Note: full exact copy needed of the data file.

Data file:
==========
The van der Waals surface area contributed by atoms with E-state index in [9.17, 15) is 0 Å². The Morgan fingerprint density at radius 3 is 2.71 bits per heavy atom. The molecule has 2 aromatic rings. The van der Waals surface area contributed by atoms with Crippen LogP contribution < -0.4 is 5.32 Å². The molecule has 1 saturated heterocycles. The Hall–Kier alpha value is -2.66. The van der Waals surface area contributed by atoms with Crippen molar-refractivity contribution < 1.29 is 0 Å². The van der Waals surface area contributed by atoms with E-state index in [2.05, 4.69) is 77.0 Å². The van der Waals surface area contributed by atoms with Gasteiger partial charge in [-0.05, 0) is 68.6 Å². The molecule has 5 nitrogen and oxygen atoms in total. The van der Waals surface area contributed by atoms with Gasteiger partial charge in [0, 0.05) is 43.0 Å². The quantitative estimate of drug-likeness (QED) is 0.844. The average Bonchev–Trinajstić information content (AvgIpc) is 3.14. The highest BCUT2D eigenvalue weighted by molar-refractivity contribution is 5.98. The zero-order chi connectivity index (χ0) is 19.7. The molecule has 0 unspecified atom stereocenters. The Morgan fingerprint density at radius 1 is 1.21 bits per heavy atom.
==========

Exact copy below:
The van der Waals surface area contributed by atoms with E-state index in [9.17, 15) is 0 Å². The Morgan fingerprint density at radius 3 is 2.71 bits per heavy atom. The molecule has 2 aromatic rings. The van der Waals surface area contributed by atoms with Crippen LogP contribution < -0.4 is 5.32 Å². The molecule has 1 saturated heterocycles. The Hall–Kier alpha value is -2.66. The van der Waals surface area contributed by atoms with Crippen molar-refractivity contribution < 1.29 is 0 Å². The van der Waals surface area contributed by atoms with E-state index in [2.05, 4.69) is 77.0 Å². The van der Waals surface area contributed by atoms with Gasteiger partial charge in [-0.05, 0) is 68.6 Å². The molecule has 5 nitrogen and oxygen atoms in total. The van der Waals surface area contributed by atoms with Gasteiger partial charge in [0, 0.05) is 43.0 Å². The quantitative estimate of drug-likeness (QED) is 0.844. The average Bonchev–Trinajstić information content (AvgIpc) is 3.14. The highest BCUT2D eigenvalue weighted by molar-refractivity contribution is 5.98. The zero-order chi connectivity index (χ0) is 19.7. The molecule has 0 unspecified atom stereocenters. The Morgan fingerprint density at radius 1 is 1.21 bits per heavy atom.